Does An Ethical Business Have An Economic Advantage?


Do good ethics result in good business? One might have a tendency to think, well yes, of course. Does not everyone prefer fairness and openness? Another might think, not so fast. If a company chooses to operate on the far fringes of both the law and accepted ethical norms, and apparently produces results satisfactory to customers and stockholders, is not that enough?

It's not a simple answer. Much has been written about the role of business with regard to ethics and social responsibility. Many feel that a corporation's role is to produce profits and obey the law, period. Others see a corporate entity that should pursue a much clearer role, a role that encompasses motives well beyond that of simply making a profit. While it does not necessarily appear that an ethical business holds an economic advantage in the short-term, one would think that over time the more ethical entity would indeed have grown deeper roots.

Let's look at business ethics as,
1) the avoidance of breaking criminal laws in the course of work activity;
2) the avoidance of actions that may result in civil law suits; and
3) the avoidance of actions that may do harm to the company's image and then devalue the brand.

There are obvious costs associated with ignoring the above. There are also costs associated with behaving ethically and morally. Companies must pay close attention to product safety, truthful advertising, environmental impact, proper working conditions and employee welfare, and the management and enforcement of a published code of ethics. All come with a cost, whether that cost comes from punitive circumstances involving illegal or unethical behavior, or from the cost of safeguarding the company from liability or public-relations imbroglios.

So, do good ethics result in good business, or does good business result in good ethics where both customers and employees alike are demanding over issues relating product safety and working conditions, among other things? Does the company drives its own ethical behavior, or in essence does the marketplace have a regulatory effect? Or does the answer lie in the middle?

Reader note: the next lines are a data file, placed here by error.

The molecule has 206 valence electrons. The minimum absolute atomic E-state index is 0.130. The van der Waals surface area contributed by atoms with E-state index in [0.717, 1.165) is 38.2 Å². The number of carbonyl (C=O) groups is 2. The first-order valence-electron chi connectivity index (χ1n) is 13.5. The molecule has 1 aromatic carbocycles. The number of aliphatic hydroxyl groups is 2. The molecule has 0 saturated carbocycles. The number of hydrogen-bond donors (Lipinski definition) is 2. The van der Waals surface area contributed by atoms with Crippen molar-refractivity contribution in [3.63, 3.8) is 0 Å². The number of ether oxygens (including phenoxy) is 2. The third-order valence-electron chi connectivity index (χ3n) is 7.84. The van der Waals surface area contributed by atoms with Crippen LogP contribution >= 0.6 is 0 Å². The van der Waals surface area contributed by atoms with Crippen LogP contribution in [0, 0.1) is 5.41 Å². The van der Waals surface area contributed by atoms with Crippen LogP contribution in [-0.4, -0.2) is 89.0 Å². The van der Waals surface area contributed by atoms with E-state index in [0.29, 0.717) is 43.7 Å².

I believe the answer is equal parts of both. And I posit that the ethical organization will create an economic advantage for itself as its culture becomes imbued and recognized.

Business ethics, however, are sometimes viewed cynically, an oxymoron better suited for late-night comedy fodder. But I believe business ethics are a reliable, reasonable model for stating an organization's principles so that those both within and outside the company have a common frame of reference.

Here are three reasons I feel business ethics can provide an economic advantage:

1. Business needs to help rebuild the trust that Americans are fast losing in its long-time institutions. Surveys indicate that the public is losing confidence in its government, the press, the public school system, the church, and business. There is ground to be made up here, and those in the forefront in a sincere, trustworthy way will be noted.

2. Business leaders need to lead from the front, demonstrating by their own ethical behavior that business is indeed an honorable and noble profession; that it has the capacity to improve the human condition and provide opportunities for large numbers of citizens. Schools of business will respond by concentrating on ethics as much as quantitative methods.

3. It's the right thing to do, now more than ever. Simple as that.


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